Michelle is very interested in environmental health, particularly in underserved urban communities. From conducting research in the field, she has seen that people’s physical activity can be dictated by the condition of nearby parks and children’s choice of foods can be largely shaped by the food availability in their neighborhoods. Michelle hopes to attend medical school after graduation and one day become an advocate for improving the health of urban communities.  

Final Presentation:
Measuring the Impact of Philadelphia's Farmers' Markets

FED-UP With Childhood Obesity: Food and Exercise Diaries for Urban Places

Tracey Fredricks
University of Michigan, Class of 2010
Major: Sociology, sub-concentration: Health and Aging, Minor: Gender and Health

Tracey is a graduate of the University of Michigan Ann Arbor's College of Literature, Science, and Arts. She majored in Sociology with a sub-concentration in Health & Aging and minored in Gender & Health. Tracey worked on two mentor projects with Sophia Jan, MD, Karen Glanz, PhD, and Ann Gianola, MA. With Dr. Jan she worked on the project Where are they now? Where she examined the sources of healthcare for young adults with sickle cell disease after leaving pediatric sickle cell centers. With Dr. Glanz and Ann she worked on the Melanoma: Go Grant. Where she will be examining and studying the effects of Genetic Testing, Counseling and Adherence to Melanoma Prevention Behaviors.

Tracey is interested in studying further and combating the issues of disparities plaguing minority communities. She hopes to one day use the research she conducts to evoke policy and advocacy of these marginalized groups. Shortly after SUMR, Tracey was hired as a Research Coordinator at the University of Pennsylvania.

Outside of education and research, Tracey is interested in varying forms of community service. She also seeks joy from movies, music, and dancing.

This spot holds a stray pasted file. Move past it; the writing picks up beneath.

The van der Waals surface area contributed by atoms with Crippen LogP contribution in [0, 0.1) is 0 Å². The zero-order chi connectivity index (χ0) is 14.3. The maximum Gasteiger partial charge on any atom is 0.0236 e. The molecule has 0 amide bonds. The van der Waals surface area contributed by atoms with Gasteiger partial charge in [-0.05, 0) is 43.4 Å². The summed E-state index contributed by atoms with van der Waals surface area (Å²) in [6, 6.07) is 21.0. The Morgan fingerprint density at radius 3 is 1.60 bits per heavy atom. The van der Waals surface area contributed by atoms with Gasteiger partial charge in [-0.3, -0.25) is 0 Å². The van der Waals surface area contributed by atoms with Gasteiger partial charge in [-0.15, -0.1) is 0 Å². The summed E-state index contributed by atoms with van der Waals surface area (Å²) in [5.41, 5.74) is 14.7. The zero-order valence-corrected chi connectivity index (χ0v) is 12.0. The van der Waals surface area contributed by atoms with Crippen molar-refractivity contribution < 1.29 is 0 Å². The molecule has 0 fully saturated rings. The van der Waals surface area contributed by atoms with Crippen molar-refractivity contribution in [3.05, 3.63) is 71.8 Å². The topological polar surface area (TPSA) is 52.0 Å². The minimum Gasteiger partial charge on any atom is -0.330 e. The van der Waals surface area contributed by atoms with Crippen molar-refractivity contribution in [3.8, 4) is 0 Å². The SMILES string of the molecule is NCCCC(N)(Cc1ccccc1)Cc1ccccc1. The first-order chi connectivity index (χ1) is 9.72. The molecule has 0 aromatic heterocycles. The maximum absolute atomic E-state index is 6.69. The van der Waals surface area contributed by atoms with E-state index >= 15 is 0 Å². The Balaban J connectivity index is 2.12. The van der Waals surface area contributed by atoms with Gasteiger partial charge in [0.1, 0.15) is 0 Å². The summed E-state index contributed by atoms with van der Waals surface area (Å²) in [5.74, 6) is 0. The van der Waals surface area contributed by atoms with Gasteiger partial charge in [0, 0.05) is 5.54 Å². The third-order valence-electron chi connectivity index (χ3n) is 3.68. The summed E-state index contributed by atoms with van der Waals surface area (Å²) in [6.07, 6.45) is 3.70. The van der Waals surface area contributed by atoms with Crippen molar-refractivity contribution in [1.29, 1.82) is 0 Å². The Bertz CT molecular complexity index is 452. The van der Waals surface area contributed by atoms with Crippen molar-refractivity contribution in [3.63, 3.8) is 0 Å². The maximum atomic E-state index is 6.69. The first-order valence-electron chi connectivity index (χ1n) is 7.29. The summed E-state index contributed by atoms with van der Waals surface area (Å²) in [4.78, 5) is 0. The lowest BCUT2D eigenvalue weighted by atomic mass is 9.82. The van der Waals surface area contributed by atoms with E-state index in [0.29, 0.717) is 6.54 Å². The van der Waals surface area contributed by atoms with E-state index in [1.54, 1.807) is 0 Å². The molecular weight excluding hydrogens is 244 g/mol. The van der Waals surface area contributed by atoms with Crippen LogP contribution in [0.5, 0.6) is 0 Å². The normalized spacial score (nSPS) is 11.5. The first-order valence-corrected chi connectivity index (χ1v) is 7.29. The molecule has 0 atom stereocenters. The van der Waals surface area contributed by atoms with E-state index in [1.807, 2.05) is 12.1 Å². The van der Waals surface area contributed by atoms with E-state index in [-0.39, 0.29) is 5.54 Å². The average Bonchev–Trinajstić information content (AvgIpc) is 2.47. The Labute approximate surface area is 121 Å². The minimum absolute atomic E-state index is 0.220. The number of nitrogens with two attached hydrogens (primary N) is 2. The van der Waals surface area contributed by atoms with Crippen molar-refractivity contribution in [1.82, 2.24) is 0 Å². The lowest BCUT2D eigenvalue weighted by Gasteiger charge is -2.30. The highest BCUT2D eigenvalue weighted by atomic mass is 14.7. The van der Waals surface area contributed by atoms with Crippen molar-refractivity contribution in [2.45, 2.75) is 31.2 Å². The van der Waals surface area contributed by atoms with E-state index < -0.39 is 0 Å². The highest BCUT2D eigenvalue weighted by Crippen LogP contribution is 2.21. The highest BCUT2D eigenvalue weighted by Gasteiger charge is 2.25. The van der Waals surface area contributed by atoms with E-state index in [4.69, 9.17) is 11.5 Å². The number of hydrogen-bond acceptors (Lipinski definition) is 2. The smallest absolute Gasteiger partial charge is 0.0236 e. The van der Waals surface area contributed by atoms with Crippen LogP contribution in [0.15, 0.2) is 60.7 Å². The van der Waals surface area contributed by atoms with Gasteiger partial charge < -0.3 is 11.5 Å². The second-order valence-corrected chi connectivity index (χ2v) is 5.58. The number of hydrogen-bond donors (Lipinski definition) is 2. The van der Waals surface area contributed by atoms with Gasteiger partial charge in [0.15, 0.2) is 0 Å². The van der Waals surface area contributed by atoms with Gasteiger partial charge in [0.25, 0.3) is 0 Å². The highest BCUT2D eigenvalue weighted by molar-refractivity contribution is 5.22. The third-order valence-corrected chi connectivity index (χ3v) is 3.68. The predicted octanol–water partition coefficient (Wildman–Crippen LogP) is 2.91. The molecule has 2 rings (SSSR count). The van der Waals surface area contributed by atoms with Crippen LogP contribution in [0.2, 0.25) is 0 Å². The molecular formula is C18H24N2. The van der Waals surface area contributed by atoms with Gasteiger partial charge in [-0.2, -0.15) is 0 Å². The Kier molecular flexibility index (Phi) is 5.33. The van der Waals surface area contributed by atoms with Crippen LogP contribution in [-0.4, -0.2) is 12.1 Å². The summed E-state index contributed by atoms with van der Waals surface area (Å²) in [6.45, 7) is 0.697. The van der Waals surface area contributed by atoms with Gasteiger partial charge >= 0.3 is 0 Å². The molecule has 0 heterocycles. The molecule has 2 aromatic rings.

Final Presentation:
CDKN2A/p16 and MC1R Genetic Testing, Counseling and Adherence to Melanoma Prevention Behaviors

Transition Readiness for Adolescents and Young Adults with Sickle Cell Disease

Estevana Isaac
University of Pennsylvania, Class of 2012
Major: Health & Societies

Estevana is a pre-med student in the School of Arts & Sciences, pursuing a BA in Biology and a minor in English. Estevana was raised in Jamaica, NY and is alumni to the Bronx HS of Science. She enjoys committing her time to the Minority Association of PreHealth Students (MAPS) as President, where she is able to share her ideas with a committed Executive Board. She also enjoys vocational writing in her spare time.

SUMR was Estevana's first step in pursuing an MD/PhD in health services research or an MD/MPH. She is seeking a career which will allow her to actively engage in health services research as well as help mold and shape national and international health policy. As a researcher, it is her goal to fully understand why there has been a reported “over-diagnosis of Schizophrenia” and “under-diagnosis of affective disorders among African Americans.” Whether it is a misinterpretation of the patient’s symptoms, a language barrier, a lack of empathy or a cultural misunderstanding, research shows that minority patients do not receive the same quality of healthcare as white patients. This occurrence is often linked to a lack of diversity among doctors. Estevana's dedication, sincere compassion and most importantly her desire to provide leadership in this area inspires her to act now.

Final Presentation:
Racial Disparities in Outcomes for Patients Diagnosed with Schizophrenia and Treated in a Psychiatric Hospital Setting

Farihah Khan
University of Florida, Class of 2012
Major: Biology (Pre-Pharmacy)